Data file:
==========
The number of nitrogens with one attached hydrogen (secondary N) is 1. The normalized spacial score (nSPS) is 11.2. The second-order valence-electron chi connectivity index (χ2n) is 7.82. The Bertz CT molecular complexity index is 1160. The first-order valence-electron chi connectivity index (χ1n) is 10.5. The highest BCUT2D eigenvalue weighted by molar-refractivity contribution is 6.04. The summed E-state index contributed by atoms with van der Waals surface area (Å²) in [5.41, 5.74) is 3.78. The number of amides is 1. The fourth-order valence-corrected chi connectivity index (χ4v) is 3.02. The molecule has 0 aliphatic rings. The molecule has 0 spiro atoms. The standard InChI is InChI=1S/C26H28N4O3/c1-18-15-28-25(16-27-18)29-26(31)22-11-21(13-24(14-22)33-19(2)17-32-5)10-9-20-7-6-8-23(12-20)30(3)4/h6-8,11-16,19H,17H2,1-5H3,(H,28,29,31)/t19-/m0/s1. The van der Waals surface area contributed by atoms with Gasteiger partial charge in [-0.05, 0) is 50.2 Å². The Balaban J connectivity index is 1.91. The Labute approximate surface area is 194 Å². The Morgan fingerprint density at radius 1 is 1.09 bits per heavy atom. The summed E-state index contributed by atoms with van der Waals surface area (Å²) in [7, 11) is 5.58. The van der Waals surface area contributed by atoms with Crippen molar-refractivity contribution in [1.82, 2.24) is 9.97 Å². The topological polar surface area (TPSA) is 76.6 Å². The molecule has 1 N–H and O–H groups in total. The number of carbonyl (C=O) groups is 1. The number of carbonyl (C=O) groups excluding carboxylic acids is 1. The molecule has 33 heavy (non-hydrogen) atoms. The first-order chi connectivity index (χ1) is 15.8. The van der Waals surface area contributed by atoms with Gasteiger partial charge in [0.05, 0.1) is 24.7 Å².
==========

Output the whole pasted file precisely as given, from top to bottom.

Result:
The number of nitrogens with one attached hydrogen (secondary N) is 1. The normalized spacial score (nSPS) is 11.2. The second-order valence-electron chi connectivity index (χ2n) is 7.82. The Bertz CT molecular complexity index is 1160. The first-order valence-electron chi connectivity index (χ1n) is 10.5. The highest BCUT2D eigenvalue weighted by molar-refractivity contribution is 6.04. The summed E-state index contributed by atoms with van der Waals surface area (Å²) in [5.41, 5.74) is 3.78. The number of amides is 1. The fourth-order valence-corrected chi connectivity index (χ4v) is 3.02. The molecule has 0 aliphatic rings. The molecule has 0 spiro atoms. The standard InChI is InChI=1S/C26H28N4O3/c1-18-15-28-25(16-27-18)29-26(31)22-11-21(13-24(14-22)33-19(2)17-32-5)10-9-20-7-6-8-23(12-20)30(3)4/h6-8,11-16,19H,17H2,1-5H3,(H,28,29,31)/t19-/m0/s1. The van der Waals surface area contributed by atoms with Gasteiger partial charge in [-0.05, 0) is 50.2 Å². The Balaban J connectivity index is 1.91. The Labute approximate surface area is 194 Å². The Morgan fingerprint density at radius 1 is 1.09 bits per heavy atom. The summed E-state index contributed by atoms with van der Waals surface area (Å²) in [7, 11) is 5.58. The van der Waals surface area contributed by atoms with Crippen molar-refractivity contribution in [1.82, 2.24) is 9.97 Å². The topological polar surface area (TPSA) is 76.6 Å². The molecule has 1 N–H and O–H groups in total. The number of carbonyl (C=O) groups is 1. The number of carbonyl (C=O) groups excluding carboxylic acids is 1. The molecule has 33 heavy (non-hydrogen) atoms. The first-order chi connectivity index (χ1) is 15.8. The van der Waals surface area contributed by atoms with Gasteiger partial charge in [0.05, 0.1) is 24.7 Å².